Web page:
waterline (Like an ice breaker) to enable it to gently slide up onto ice floes,
rather than crash head ­ on as would happen with a conventional design.
We do not attempt to break ice!
The hull bottom plate is 12mm thick to cope with the abuse a hull is
subjected to in Polar Regions.

A couple of features which assist progress in ice  -
1. Shallow draft. Northabout draws 1.4 metres with the centreboard
raised, which enables us to take advantage of leads in the shallow area
between the shore and grounded offshore ice.
2. The keel protects the rudder and propeller.
3. The engine is keel cooled, eliminating problems, which can be caused
by ice blockage in the water intake pump impellor.
The engine is a Perkins M92 4 cylinder naturally aspirated diesel 85 bhp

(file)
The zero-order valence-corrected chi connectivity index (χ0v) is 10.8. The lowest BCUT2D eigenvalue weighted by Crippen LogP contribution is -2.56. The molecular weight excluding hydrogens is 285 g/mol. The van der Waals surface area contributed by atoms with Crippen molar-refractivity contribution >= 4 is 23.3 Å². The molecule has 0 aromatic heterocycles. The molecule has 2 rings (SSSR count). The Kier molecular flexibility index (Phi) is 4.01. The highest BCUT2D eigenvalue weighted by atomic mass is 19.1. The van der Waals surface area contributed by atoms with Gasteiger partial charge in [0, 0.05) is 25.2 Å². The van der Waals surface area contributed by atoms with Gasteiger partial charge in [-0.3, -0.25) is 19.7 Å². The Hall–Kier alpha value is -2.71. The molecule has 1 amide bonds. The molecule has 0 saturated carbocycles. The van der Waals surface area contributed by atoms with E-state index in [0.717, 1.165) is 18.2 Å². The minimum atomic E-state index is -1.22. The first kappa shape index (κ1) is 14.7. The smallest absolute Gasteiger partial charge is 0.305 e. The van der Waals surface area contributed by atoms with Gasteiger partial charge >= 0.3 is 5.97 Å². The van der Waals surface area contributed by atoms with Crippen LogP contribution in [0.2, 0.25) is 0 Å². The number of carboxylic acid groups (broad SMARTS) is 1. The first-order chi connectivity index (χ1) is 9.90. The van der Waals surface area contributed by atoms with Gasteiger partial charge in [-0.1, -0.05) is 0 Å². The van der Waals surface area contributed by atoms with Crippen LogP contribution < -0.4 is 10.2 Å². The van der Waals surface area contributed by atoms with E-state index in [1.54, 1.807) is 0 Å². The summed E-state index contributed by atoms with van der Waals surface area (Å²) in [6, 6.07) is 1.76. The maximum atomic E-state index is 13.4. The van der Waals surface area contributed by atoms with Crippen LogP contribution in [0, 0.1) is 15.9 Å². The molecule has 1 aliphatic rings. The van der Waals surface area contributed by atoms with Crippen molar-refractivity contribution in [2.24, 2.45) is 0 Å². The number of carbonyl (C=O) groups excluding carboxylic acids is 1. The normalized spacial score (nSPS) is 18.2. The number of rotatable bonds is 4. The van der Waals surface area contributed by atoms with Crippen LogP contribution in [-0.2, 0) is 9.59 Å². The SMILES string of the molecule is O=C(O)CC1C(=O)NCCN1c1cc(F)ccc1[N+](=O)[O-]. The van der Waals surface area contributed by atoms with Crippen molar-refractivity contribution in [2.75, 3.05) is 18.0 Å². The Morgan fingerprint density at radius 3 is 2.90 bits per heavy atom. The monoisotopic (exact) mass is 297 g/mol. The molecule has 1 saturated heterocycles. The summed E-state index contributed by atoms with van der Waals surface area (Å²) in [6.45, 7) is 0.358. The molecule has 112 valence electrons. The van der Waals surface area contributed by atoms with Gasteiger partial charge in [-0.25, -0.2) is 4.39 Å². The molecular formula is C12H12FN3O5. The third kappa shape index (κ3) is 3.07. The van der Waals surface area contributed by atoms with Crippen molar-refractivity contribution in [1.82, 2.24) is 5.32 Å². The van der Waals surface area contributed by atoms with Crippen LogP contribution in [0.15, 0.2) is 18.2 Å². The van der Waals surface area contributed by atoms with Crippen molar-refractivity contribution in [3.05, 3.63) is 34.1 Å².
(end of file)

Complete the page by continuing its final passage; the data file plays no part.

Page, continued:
(63.5  kw) Gearbox is a Borg Warner Velvet Drive, reduction ratio 2.1: 1.

Electrical equipment is kept to a minimum ­ Depth sounder, GPS, VHF and
SSB radios, Radar, Autopilot, and this year's new toy: a laptop computer displaying
electronic charts, linked to GPS, showing our position, speed and
direction on the screen. How did we ever manage to navigate previously!
Nevertheless we also have paper charts as backup.

It is interesting to note the three well-known polar boats, Northabout,
Vagabond and Campina, are all designed by the French naval architect
Gilbert Caroff.
Vagabond has twin engines with propellers port and starboard. The
photographs I have seen show the propeller guards had many encounters
with ice. 
Campina has twin rudders, which are vulnerable, and were in fact,
disabled by ice.
Northabout¹s rudder and propeller are more protected by the keel.

Northabout is now secure for the winter, under cover, in the hold of a
barge in Khatanga; the crew back home at their work, and looking forward
to completing the expedition next year.


Lifting Northabout Into the Barge for Winter Storage